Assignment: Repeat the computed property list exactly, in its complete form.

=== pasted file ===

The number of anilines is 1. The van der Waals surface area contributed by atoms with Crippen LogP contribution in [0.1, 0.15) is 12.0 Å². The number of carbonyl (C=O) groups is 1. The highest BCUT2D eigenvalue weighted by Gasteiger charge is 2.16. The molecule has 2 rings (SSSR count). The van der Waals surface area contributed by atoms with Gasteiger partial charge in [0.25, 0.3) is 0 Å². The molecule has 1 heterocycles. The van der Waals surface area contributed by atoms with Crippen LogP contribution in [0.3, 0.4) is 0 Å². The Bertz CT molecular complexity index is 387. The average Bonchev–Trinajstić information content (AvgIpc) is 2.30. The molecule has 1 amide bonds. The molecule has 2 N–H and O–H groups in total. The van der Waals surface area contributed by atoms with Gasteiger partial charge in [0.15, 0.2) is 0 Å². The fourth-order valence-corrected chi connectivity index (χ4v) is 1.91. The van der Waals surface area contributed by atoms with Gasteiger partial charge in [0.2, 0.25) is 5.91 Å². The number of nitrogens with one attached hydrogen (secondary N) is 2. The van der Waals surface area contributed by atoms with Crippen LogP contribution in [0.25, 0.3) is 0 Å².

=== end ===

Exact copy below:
The number of anilines is 1. The van der Waals surface area contributed by atoms with Crippen LogP contribution in [0.1, 0.15) is 12.0 Å². The number of carbonyl (C=O) groups is 1. The highest BCUT2D eigenvalue weighted by Gasteiger charge is 2.16. The molecule has 2 rings (SSSR count). The van der Waals surface area contributed by atoms with Gasteiger partial charge in [0.25, 0.3) is 0 Å². The molecule has 1 heterocycles. The van der Waals surface area contributed by atoms with Crippen LogP contribution in [0.3, 0.4) is 0 Å². The Bertz CT molecular complexity index is 387. The average Bonchev–Trinajstić information content (AvgIpc) is 2.30. The molecule has 1 amide bonds. The molecule has 2 N–H and O–H groups in total. The van der Waals surface area contributed by atoms with Gasteiger partial charge in [0.15, 0.2) is 0 Å². The fourth-order valence-corrected chi connectivity index (χ4v) is 1.91. The van der Waals surface area contributed by atoms with Gasteiger partial charge in [0.2, 0.25) is 5.91 Å². The number of nitrogens with one attached hydrogen (secondary N) is 2. The van der Waals surface area contributed by atoms with Crippen LogP contribution in [0.25, 0.3) is 0 Å².